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Less than half of schools believe their bullying numbers are accurate, new report shows

Posted at 7:13 PM, May 30, 2019
and last updated 2019-05-30 19:13:26-04

INDIANAPOLIS — A new report is highlighting concerns about why schools are not reporting bullying incidents accurately.

Following a Call 6 Investigation that found most schools reported zero bullying incidents, a new law took effect in July 2018 that requires the Indiana Department of Education to survey schools to find out what’s preventing them from reporting accurately.

The report reveals less than half, 49.7%, of school districts believe their bullying numbers are accurate.

The Indiana Department of Education asked schools what prevents them from accurately reporting incidents to the state.

Nearly three quarters responded they have difficulty reporting behaviors that might not necessarily fall under the bullying label.

Twenty percent of schools reported the state’s definition of bullying is too vague.

The definition includes that bullying must be repeated acts or gestures.

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IDOE spokesperson Adam Baker explained some schools may characterize incidents as fights or peer conflicts, rather than bullying.

“Schools can mark it as a classroom disruption or one of many codes, so it isn’t always marked as bullying,” Baker said.

In 2017, Call 6 Investigates found schools misreporting their bullying numbers — in at least one case by more than 500 percent in a single year.

The investigation also found that nearly 60 percent of schools reported zero bullying incidents, a figure Indiana Department of Education (IDOE) officials found hard to believe.

SEE THE INVESTIGATION HERE | Despite law, schools are misreporting their bullying data

The first of its kind survey that sought to uncover what’s stopping schools from reporting accurate bullying numbers found only 49.7% of schools believe their numbers are accurate, 14% blamed lack training regarding bullying, 5% believe IDOE’s data reporting process is faulty, and 5% fear retribution from the community and media.

"A lot of schools grapple with the definition,” Baker said. “We have districts reach out and say here's the specific situation. How do I define this?"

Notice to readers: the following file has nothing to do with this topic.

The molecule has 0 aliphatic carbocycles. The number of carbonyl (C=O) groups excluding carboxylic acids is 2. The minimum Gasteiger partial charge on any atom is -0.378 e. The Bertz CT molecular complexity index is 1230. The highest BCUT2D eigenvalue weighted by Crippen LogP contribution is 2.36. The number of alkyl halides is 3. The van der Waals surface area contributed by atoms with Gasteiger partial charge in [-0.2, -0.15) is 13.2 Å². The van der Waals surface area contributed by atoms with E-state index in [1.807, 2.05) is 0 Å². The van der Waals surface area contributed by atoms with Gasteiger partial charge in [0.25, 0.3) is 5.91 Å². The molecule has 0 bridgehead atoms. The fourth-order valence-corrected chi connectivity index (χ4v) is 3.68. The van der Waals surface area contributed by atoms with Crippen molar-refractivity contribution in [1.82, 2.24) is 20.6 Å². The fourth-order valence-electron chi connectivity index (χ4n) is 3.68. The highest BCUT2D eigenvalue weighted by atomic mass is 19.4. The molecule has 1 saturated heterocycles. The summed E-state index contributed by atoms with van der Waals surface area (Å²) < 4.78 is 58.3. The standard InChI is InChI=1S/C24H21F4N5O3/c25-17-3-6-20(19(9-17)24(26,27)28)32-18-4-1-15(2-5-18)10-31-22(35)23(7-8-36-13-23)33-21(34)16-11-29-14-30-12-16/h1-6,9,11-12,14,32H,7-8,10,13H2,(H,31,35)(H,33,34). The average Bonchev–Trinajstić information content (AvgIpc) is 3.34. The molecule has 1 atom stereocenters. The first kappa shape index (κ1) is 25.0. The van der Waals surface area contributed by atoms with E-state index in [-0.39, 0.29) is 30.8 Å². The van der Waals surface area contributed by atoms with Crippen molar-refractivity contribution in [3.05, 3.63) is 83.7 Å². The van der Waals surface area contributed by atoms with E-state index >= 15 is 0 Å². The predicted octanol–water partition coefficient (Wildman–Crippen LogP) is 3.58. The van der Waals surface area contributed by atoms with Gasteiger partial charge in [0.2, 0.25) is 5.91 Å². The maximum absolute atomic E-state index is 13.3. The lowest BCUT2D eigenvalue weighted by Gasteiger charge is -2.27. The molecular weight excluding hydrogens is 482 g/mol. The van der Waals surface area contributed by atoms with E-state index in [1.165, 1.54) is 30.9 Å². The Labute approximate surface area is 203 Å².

Schools also reported parents do not comprehend the legal definition of bullying.

“The definition of bullying is not understood in the same manner by parents as it is by school officials,” wrote one district. “Individual, isolated incidents in many cases do not meet the definition of bullying and therefore are not often reported. Parents may feel that this constitutes bullying, when in fact the behavior may not meet the definition.”

Sixty-nine percent said training for parents and students on what constitutes bullying would be helpful, and 39% requested additional training resources from IDOE.

Some schools suggested creating an anonymous bullying report hotline, creating mentoring programs, requiring more in-depth investigation of incidents providing more funding, and creating a state level review panel for bullying incidents.

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Baker said IDOE will do what it can to get accurate data that will help them track bullying and prevent it.

"You can't resolve an issue if you don't know an issue exists," said Baker. “The more we understand the problem of bullying in schools, the more we know the job we need to do as educators. Our job isn’t just to teach math or English but also to shape their lives.”

The bullying numbers for the 2018-2019 school year are due next month.

"We're really at a point now where the statute is clear, the definition is there, the glitches are fixed, there really is no excuse now," said Baker. “It’s absolutely important to be accurate. We are putting the pressure on them to say ok, go, put these numbers in and let us know how you’re doing and what’s going on in your school.”

IDOE is concerned only 49 percent of schools that responded felt their numbers were accurate.

They have developed a plan to improve accuracy that includes providing training to school corporations and disseminating resources to parents so they can get a better understanding of bullying.

Approximately 141 school corporations responded to he IDOE bullying survey, which is less than half of all school corporations in the state.

The survey was not mandatory.

For more information about bullying training you can call Robin LeClaire, director of school improvement at IDOE at 317-232-0254 or


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